The “Humanum” Videos: Extraordinary Short Films on Marriage and the Family

Humanum

The Vatican is just wrapped up an international and interreligious colloquium on men, women, and marriage called “Humanum”. Over 350 participants, including representatives from 14 religious traditions and 23 countries, united to uphold the value of marriage. (I recently interviewed Dr. Helen Alvaré about the gathering.)

As part of the conference, organizers released six extraordinary videos on marriage and the family. Filmed around the world and containing interviews with people like Fr. Robert Barron, Dr. Peter Kreeft, and N.T. Wright, the short films display timeless truths in extraordinary ways. What Fr. Barron’s CATHOLICISM series did for the Church’s beauty, this series does for marriage and the family.

The Pope’s “Humanum” Conference: An Interview with Dr. Helen Alvaré

Humanum

Many Christians are buzzing about an exciting new conference that will be held at the Vatican from November 17-19. It’s called “Humanum” and it will bring together dozens of religious leaders from around the world—including several Protestant, Jewish, and Muslim leaders—to discuss the meaning of marriage, specifically its grounding on the complementarity of man and woman.

Here’s a beautiful video trailer for the event, featuring the voice of Dr. Peter Kreeft:

5 Must-Read Books on Marriage and the Family

Marriage and Family books

Over the next year, the Church will celebrate three major events dedicated to marriage and the family. Next month will bring the highly anticipated Extraordinary Synod, followed by next year’s Ordinary Synod, and then finally the World Meeting of Families next October in Philadelphia.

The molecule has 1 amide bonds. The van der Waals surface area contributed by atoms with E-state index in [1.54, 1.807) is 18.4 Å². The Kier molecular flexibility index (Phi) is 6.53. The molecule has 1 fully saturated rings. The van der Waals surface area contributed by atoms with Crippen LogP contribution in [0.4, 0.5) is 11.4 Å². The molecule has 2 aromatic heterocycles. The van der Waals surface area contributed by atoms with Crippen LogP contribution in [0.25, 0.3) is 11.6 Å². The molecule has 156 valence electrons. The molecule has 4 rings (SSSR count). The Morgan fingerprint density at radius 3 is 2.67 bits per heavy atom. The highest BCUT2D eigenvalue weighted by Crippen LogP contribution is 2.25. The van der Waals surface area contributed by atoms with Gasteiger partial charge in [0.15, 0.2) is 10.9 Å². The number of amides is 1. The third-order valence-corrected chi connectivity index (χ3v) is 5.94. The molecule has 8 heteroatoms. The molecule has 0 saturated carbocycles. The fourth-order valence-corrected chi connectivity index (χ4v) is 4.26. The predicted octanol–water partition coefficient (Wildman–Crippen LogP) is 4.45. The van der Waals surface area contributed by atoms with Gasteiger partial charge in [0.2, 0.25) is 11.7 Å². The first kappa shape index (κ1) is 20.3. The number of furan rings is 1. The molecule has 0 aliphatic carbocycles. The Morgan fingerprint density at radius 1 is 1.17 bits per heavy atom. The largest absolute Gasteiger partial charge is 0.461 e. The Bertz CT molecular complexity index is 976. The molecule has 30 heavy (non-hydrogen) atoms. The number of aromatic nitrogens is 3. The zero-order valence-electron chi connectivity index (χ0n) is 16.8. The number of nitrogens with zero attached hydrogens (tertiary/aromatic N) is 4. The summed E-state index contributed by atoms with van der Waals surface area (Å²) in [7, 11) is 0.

In light of these events, now is the time to read up on marriage and family. If you haven’t already, be sure to download the “Instrumentum Laboris”, the Extraordinary Synod’s working document, which will shape much of the dialogue this month (find it here in plain text, PDF, Kindle, or Nook formats.)

I also recommend any of the five new books below from Our Sunday Visitor and Ignatius Press:

Answering the Best Arguments for Same-Sex Marriage

Marriage

Last week I was excited to learn that two articles I wrote together earned a First Place award for Best Coverage of Marriage at the annual Catholic Press Association conference. Woohoo!

I completed them last January as part of a special section on “same-sex marriage” for the Our Sunday Visitor Newsweekly.

The first article responded to the ten most common arguments for “same-sex marriage.” You’ve likely heard many of these from friends, family members, co-workers, and commenters around the Internet. The arguments I cover include:
 

  1. Marriage has evolved throughout history, so it can change again.
  2. “Same-sex marriage” is primarily about equality.
  3. Everyone has the right to marry whomever he or she loves.
  4. “Same-sex marriage” won’t affect you, so what’s the big deal?
  5. “Same-sex marriage” will not lead to other redefinitions.
  6. If same-sex couples can’t marry because they can’t reproduce, why can infertile couples marry?